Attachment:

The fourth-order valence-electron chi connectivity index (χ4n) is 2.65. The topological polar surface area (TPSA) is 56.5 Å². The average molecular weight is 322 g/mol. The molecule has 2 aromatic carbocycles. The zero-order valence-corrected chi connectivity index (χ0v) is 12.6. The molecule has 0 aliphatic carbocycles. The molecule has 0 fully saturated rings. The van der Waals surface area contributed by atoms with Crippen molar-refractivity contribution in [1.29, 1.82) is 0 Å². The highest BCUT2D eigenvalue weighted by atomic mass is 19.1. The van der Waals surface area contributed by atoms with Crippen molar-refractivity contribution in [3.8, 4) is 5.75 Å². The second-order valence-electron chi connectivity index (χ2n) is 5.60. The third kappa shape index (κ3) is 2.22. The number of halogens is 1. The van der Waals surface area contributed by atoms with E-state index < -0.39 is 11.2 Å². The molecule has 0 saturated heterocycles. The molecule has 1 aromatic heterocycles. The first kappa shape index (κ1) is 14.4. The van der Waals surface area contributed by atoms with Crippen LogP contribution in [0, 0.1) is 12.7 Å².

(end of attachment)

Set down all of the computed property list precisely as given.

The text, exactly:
The fourth-order valence-electron chi connectivity index (χ4n) is 2.65. The topological polar surface area (TPSA) is 56.5 Å². The average molecular weight is 322 g/mol. The molecule has 2 aromatic carbocycles. The zero-order valence-corrected chi connectivity index (χ0v) is 12.6. The molecule has 0 aliphatic carbocycles. The molecule has 0 fully saturated rings. The van der Waals surface area contributed by atoms with Crippen molar-refractivity contribution in [1.29, 1.82) is 0 Å². The highest BCUT2D eigenvalue weighted by atomic mass is 19.1. The van der Waals surface area contributed by atoms with Crippen molar-refractivity contribution in [3.8, 4) is 5.75 Å². The second-order valence-electron chi connectivity index (χ2n) is 5.60. The third kappa shape index (κ3) is 2.22. The number of halogens is 1. The van der Waals surface area contributed by atoms with E-state index < -0.39 is 11.2 Å². The molecule has 0 saturated heterocycles. The molecule has 1 aromatic heterocycles. The first kappa shape index (κ1) is 14.4. The van der Waals surface area contributed by atoms with Crippen LogP contribution in [0, 0.1) is 12.7 Å².